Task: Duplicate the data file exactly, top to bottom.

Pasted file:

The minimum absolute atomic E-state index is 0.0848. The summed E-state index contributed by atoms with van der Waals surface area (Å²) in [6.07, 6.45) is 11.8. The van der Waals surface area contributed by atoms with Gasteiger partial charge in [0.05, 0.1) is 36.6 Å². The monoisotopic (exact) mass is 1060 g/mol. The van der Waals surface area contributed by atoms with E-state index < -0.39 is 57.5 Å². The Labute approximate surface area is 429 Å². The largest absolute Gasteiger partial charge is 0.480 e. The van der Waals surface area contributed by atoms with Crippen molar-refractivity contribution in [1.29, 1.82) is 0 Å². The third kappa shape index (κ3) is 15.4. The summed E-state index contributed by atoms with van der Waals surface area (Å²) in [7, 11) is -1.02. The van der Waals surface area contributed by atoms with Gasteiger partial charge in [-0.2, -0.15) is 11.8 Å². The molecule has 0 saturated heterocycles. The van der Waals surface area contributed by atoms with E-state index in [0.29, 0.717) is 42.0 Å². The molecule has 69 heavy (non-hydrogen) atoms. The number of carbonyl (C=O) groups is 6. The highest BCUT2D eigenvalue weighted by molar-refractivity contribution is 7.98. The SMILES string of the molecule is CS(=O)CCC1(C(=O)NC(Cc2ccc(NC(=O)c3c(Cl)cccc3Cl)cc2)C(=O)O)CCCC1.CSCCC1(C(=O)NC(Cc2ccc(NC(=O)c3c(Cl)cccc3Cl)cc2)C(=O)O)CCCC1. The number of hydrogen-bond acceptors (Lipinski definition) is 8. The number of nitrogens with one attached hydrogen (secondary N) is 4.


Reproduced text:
The minimum absolute atomic E-state index is 0.0848. The summed E-state index contributed by atoms with van der Waals surface area (Å²) in [6.07, 6.45) is 11.8. The van der Waals surface area contributed by atoms with Gasteiger partial charge in [0.05, 0.1) is 36.6 Å². The monoisotopic (exact) mass is 1060 g/mol. The van der Waals surface area contributed by atoms with E-state index < -0.39 is 57.5 Å². The Labute approximate surface area is 429 Å². The largest absolute Gasteiger partial charge is 0.480 e. The van der Waals surface area contributed by atoms with Crippen molar-refractivity contribution in [1.29, 1.82) is 0 Å². The third kappa shape index (κ3) is 15.4. The summed E-state index contributed by atoms with van der Waals surface area (Å²) in [7, 11) is -1.02. The van der Waals surface area contributed by atoms with Gasteiger partial charge in [-0.2, -0.15) is 11.8 Å². The molecule has 0 saturated heterocycles. The van der Waals surface area contributed by atoms with E-state index in [0.29, 0.717) is 42.0 Å². The molecule has 69 heavy (non-hydrogen) atoms. The number of carbonyl (C=O) groups is 6. The highest BCUT2D eigenvalue weighted by molar-refractivity contribution is 7.98. The SMILES string of the molecule is CS(=O)CCC1(C(=O)NC(Cc2ccc(NC(=O)c3c(Cl)cccc3Cl)cc2)C(=O)O)CCCC1.CSCCC1(C(=O)NC(Cc2ccc(NC(=O)c3c(Cl)cccc3Cl)cc2)C(=O)O)CCCC1. The number of hydrogen-bond acceptors (Lipinski definition) is 8. The number of nitrogens with one attached hydrogen (secondary N) is 4.